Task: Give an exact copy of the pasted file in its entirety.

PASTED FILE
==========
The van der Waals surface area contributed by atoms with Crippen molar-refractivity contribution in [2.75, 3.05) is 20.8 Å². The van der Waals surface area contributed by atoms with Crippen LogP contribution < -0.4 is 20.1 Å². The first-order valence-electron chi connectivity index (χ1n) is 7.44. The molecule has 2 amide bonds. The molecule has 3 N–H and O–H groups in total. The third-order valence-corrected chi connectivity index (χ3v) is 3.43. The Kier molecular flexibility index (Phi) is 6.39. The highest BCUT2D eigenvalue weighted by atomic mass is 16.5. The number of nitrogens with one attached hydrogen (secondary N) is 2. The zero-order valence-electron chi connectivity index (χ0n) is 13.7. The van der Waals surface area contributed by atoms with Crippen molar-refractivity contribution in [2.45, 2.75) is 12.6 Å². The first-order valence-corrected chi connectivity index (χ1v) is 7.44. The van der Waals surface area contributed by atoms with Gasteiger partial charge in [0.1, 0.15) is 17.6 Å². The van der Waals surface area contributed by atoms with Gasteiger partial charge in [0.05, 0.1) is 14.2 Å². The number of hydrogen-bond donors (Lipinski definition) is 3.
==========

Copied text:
The van der Waals surface area contributed by atoms with Crippen molar-refractivity contribution in [2.75, 3.05) is 20.8 Å². The van der Waals surface area contributed by atoms with Crippen LogP contribution < -0.4 is 20.1 Å². The first-order valence-electron chi connectivity index (χ1n) is 7.44. The molecule has 2 amide bonds. The molecule has 3 N–H and O–H groups in total. The third-order valence-corrected chi connectivity index (χ3v) is 3.43. The Kier molecular flexibility index (Phi) is 6.39. The highest BCUT2D eigenvalue weighted by atomic mass is 16.5. The number of nitrogens with one attached hydrogen (secondary N) is 2. The zero-order valence-electron chi connectivity index (χ0n) is 13.7. The van der Waals surface area contributed by atoms with Crippen molar-refractivity contribution in [2.45, 2.75) is 12.6 Å². The first-order valence-corrected chi connectivity index (χ1v) is 7.44. The van der Waals surface area contributed by atoms with Gasteiger partial charge in [0.1, 0.15) is 17.6 Å². The van der Waals surface area contributed by atoms with Gasteiger partial charge in [0.05, 0.1) is 14.2 Å². The number of hydrogen-bond donors (Lipinski definition) is 3.